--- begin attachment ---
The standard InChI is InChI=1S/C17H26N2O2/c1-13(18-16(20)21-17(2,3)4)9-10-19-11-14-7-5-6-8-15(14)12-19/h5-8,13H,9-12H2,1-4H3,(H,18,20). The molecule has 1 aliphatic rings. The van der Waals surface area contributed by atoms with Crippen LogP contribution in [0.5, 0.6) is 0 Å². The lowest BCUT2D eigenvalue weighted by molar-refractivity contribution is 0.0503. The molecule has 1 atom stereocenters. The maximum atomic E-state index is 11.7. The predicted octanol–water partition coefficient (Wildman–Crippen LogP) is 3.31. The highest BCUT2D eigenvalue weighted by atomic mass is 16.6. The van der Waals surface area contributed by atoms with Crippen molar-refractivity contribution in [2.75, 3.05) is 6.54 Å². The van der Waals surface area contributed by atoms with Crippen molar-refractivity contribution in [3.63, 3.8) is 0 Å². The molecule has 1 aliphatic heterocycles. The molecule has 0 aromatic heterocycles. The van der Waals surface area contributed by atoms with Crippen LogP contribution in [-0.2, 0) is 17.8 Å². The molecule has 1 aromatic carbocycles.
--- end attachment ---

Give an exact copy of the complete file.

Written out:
The standard InChI is InChI=1S/C17H26N2O2/c1-13(18-16(20)21-17(2,3)4)9-10-19-11-14-7-5-6-8-15(14)12-19/h5-8,13H,9-12H2,1-4H3,(H,18,20). The molecule has 1 aliphatic rings. The van der Waals surface area contributed by atoms with Crippen LogP contribution in [0.5, 0.6) is 0 Å². The lowest BCUT2D eigenvalue weighted by molar-refractivity contribution is 0.0503. The molecule has 1 atom stereocenters. The maximum atomic E-state index is 11.7. The predicted octanol–water partition coefficient (Wildman–Crippen LogP) is 3.31. The highest BCUT2D eigenvalue weighted by atomic mass is 16.6. The van der Waals surface area contributed by atoms with Crippen molar-refractivity contribution in [2.75, 3.05) is 6.54 Å². The van der Waals surface area contributed by atoms with Crippen molar-refractivity contribution in [3.63, 3.8) is 0 Å². The molecule has 1 aliphatic heterocycles. The molecule has 0 aromatic heterocycles. The van der Waals surface area contributed by atoms with Crippen LogP contribution in [-0.2, 0) is 17.8 Å². The molecule has 1 aromatic carbocycles.